Then there are the tales of Glooskap, a father figure of creation, who made all the animals and altered them for the benefit of the man; as when he realised he made moose too big for man to kill, and therefore made it smaller. A legend tells that men were once animals and that, though they became humans, “there was always something which showed what they were”.

There are rages between toads and porcupines, maidens who marry mountains, a partridge who builds canoes, and rabbit magicians – so many of these tales would make great Hollywood films. Many of them have women as protagonists, not only as mothers and wives, but also as warriors: passionate figures around whom terrific action sequences could be built. Horror flicks about the Chenoo and origin stories about Glooskap would be a welcome respite to the incessant Marvel superhero narratives.

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If we are actively interested in not diminishing the Native American nations, then we must incorporate their stories as part of the foundational myths and legends of the modern USA. In a genre full of ultra-realistic frontier tales, we could use a dose of magic and myth – and we can find it within our own borders, rather than importing it from Europe. There is so much more we can learn about ourselves, the land, and where the ancestors of this place came from.

What stands in our way today is not prejudice against Native Americans, but a desire to uphold and keep sacred their words – to protect them from the prying eyes and imaginations of non-natives. If it’s not straight ignorance that keeps Americans of European descent from telling these stories, it’s a fear of being culturally appropriative. As an instruction on where their fear comes from, Coachella attendees in warbonnets were attacked on social media, while the Boy Scouts of America have been criticised for incorporating Native American tradition and ritual into their practices. The custom of smudging with sage is something non-Native Americans apparently oughtn’t do.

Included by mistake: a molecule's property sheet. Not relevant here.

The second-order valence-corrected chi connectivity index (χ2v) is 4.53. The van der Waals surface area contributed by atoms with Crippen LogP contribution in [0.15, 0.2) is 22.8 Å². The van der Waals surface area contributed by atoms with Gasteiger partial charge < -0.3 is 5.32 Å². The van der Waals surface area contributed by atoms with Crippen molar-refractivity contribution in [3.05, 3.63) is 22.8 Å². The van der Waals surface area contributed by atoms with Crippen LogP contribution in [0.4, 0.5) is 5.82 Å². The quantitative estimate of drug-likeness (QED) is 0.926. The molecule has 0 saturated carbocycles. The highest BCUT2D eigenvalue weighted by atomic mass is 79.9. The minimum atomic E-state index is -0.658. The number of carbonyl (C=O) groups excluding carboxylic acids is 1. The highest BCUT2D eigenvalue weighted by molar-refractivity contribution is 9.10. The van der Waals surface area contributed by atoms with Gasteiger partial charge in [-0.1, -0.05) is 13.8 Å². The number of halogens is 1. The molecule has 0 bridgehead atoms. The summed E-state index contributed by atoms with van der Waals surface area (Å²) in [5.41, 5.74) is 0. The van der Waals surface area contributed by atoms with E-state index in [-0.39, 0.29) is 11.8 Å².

But when a minority culture and its traditions are isolated, and not incorporated into the dominant culture, those traditions will eventually be lost. That dominant culture will continue as before.

American Hindus celebrate Christmas, Christian families celebrate Passover, and the stories of the Founding Fathers, especially since the musical Hamilton made cultural waves, are open to everyone. So, too, should the stories of Native American nations rise to the forefront of American consciousness and be part of our cultural vocabulary. Isolating them, and the people who created them, as though in a museum to be preserved, helps no one, not even the people that museum is supposedly protecting.

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That Native Americans of New England might be reluctant to share these stories with the public at large is understandable. The United States public and government have not been even close to fair to the nations, their people, or their culture. It makes sense to want to keep control over their stories – to make sure they are brought into the broader cultural light in a respectful and dignified way.

But the myths are bigger than a people – they are historical accounts of the consciousness of those living on this land going back centuries. It is a huge cultural contribution and should be amplified, even if this is “cultural appropriation”.

Native American cultures will never again be dominant in this land. Elevating the stories left behind, bringing them into the fold of the dominant cultural traditions, and incorporating them as part of what we are and what we know – this the best way to honour them, and to infuse our history and imagination with the magic it’s missing.

Instead of letting these glorious, enticing narratives fall into the dustbin of history, America needs to own them, retell them, and let them live in us – even those of us who have no claim to Native American ancestry.